Here we have some good ol’ fashioned heavy riff-based rock. Rochester-based experimental rock group Velvet Elvis takes its cues from a number of different eras of metal music: from the earliest bad-trip blues of groups like Black Sabbath and Sir Lord Baltimore, to the fantastical imagery of power metal groups from the early ’80s like Dio and sludge metal like Saint Vitus, through the boom of ‘stoner’ metal in the early ’90s with bands like Kyuss and Monster Magnet, to the current revival of ‘doom’ rock in the form of bands like the Sword and Electric Wizard.
So, I don’t want to encourage any use of illicit substances, but when listening to this, it would certainly make sense to smoke ‘em if you got ‘em.
The use of the term ‘stoner’ metal is certainly not a misnomer when applied to this cassette from the cae-sur-a imprint (also from Rochester). This particular group of songs, like much of the genre, sounds like a 45 being played at 33 rpms. There isn’t really any other explanation for why it is so incredibly slow. But getting high does have an effect on the perception of time and makes the lethargy of the songs here sound completely natural. Imagine the typical image of crazy headbanging kids at a metal show with their hair whipping all over the place. Now slow the footage down and you have this kind of music. And truly, the strength of music like this comes from the tempo; like a herd of elephants, it crushes everything in its path not because of any malicious intent but because the sheer magnitude and power behind it is incapable of gentility.
And the pace of the music tends to dictate that songs will stretch out much further than the normal three-to-four minute range. The first song here, “No Rules in the Wasteland,” is actually fifteen minutes long, managing to encompasses everything great about this genre; incredibly drawn-out song structures centered around simple power-chord grooves, shifting dynamics, and emphasis of the rhythm section over any complicated harmonization. This is a fantastic song, and for all the metal super-fans there are some nice little touches like the slow-phased guitar in the beginning, an acknowledgement of this genre’s past.
While this song is fifteen minutes long, it never gets boring. In fact, it only gets more interesting when, halfway through, it breaks down and reformulates into an even slower groove for much of the remaining time. There are only a very few examples that would serve as a better introduction to this genre, and since the other one that comes to mind (Sleep’s “Dopesmoker”) is quite ridiculously long, this song has a bit of an edge.
The next two songs are much shorter but no less interesting. “Pretty Girls In Lace” uses the same kind of curious, swing-like rhythm that has popped up in metal ever since Sabbath’s “Fairies Wear Boots.” This kind of jazz rhythm has always somehow fit in well with the half-time feel of this slower music. In particular, the beginning of the song barrels forward, finally settling into a groove that is slow enough before revealing that it was a complete fake-out; the song goes into half-time and begins in earnest about a minute in.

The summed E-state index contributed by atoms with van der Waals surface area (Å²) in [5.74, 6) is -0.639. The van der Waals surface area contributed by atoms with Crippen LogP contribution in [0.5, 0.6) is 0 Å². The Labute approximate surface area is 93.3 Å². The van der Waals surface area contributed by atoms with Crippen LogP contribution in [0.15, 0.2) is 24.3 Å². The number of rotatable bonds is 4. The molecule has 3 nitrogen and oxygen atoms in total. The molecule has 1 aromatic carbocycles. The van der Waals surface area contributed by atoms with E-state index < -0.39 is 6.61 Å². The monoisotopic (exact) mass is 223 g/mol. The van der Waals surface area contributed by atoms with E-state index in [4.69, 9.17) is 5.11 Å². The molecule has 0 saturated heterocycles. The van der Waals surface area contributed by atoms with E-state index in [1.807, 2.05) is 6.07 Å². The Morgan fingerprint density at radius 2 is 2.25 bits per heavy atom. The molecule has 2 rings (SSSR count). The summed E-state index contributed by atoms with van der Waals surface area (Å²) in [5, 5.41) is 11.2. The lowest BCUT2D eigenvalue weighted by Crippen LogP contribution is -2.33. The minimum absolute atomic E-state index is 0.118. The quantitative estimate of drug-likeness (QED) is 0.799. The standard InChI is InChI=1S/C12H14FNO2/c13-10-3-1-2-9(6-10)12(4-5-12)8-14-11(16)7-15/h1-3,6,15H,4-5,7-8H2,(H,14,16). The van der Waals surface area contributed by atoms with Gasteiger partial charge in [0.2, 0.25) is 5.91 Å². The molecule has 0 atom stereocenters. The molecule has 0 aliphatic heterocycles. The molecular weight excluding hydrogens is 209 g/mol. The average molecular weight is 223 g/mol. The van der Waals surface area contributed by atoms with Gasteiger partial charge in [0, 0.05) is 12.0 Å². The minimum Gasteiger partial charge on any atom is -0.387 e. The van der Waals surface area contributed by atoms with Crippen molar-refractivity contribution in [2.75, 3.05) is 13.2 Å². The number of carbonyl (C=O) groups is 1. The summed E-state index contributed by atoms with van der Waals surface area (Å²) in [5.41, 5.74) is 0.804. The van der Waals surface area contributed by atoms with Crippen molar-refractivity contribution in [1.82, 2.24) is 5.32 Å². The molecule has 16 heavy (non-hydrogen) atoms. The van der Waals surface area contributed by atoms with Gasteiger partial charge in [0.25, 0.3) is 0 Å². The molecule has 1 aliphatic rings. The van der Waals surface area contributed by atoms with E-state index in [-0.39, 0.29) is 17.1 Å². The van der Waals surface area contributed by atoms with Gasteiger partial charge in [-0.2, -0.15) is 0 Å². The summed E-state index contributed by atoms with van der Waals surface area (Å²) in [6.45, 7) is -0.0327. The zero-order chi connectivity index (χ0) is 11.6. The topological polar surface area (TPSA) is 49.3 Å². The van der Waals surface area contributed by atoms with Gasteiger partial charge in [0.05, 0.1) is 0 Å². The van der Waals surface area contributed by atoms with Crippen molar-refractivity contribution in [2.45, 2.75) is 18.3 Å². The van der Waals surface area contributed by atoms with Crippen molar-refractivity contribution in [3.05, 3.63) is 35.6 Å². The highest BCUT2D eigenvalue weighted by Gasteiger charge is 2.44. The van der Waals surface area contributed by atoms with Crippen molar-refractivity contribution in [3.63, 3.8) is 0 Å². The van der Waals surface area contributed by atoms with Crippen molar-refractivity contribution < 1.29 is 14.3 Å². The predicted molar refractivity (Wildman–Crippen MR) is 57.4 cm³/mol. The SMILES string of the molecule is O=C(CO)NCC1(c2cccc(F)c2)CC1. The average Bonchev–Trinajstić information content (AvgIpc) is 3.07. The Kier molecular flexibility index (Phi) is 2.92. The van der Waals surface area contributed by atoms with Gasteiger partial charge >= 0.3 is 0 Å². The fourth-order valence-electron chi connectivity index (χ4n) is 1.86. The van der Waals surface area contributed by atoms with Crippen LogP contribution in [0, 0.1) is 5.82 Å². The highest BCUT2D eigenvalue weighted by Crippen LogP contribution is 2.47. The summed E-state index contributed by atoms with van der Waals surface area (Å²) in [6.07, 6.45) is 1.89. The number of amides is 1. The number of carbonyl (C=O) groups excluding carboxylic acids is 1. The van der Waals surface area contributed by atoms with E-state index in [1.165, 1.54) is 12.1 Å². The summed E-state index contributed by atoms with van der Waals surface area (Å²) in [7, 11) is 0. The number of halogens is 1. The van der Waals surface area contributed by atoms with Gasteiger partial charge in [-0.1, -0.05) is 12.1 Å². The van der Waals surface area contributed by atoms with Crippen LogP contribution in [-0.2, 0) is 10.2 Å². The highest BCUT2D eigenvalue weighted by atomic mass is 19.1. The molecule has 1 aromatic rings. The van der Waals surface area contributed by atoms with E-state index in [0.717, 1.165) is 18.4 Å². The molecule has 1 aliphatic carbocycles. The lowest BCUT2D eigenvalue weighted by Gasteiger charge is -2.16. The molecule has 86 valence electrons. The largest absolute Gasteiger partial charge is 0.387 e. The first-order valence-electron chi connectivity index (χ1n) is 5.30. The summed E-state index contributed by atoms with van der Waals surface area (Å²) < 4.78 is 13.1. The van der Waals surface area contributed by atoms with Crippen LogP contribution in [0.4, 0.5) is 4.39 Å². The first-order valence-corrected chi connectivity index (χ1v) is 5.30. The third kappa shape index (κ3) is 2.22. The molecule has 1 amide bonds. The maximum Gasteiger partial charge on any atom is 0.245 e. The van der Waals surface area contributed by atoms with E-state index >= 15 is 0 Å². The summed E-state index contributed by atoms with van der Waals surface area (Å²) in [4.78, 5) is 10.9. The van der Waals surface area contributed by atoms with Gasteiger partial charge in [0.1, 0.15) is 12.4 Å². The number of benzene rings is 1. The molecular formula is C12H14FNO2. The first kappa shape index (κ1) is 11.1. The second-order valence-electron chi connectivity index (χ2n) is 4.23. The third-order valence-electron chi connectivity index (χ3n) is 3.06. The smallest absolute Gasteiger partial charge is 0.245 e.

“Stop and Think” employs riffs and chord progression that deviate from the standard pentatonic scale and use several chromatic notes. Combined with the jittery, nervous drums, the song has a very unsettling texture. The final section of this song, another slow jam with bits of vocals coming out of every corner, sounds like the soundtrack to a human sacrifice at a black mass. The final track is similarly unnerving; “Where’s Your Marlboro Man Now?” is an odd piece of musique concrete with spoken word over guitar feedback and what sounds like cars driving down a dark, rainy highway at night.
There are a few things that make this cassette a standout among works of this genre. The first is the production; the entire album sounds as though it is covered in a muddy veneer, making it very authentically ‘sludge’ rock.
The second is the presence of a female vocalist. The lack of women in rock, and heavy metal specifically, is a trend that has thankfully been changing over the past few decades. The singer here, Karrah Teague, is a little frightening in parts, especially when belting out long, sustained notes in the background of “Stop and Think.” For whatever reason, female vocals in a metal context are far more disconcerting (in a good way) than male vocals. Perhaps because of their rarity, perhaps because of the social mores that girls are ‘nicer’ than boys, whatever. It works.
The third reason that this album is superior is because of the rhythm section. Too many bands, especially metal bands, put way too much of the spotlight on the singer and the guitars. They forget that what made Black Sabbath truly great is that they possessed perhaps the greatest rhythm section in rock history. Velvet Elvis, likewise, has an incredible rhythm section. Since this music relies so heavily on rhythm and groove, this is an absolute necessity and the band measures up to the standard much better than most.
I would suggest laying down with your headphones on, turning off all of your lights (except for your lava lamp) and zoning out to Velvet Elvis, a great, heavy experimental rock band with lots of potential. That’s exactly what I did.
Review by Liam McManus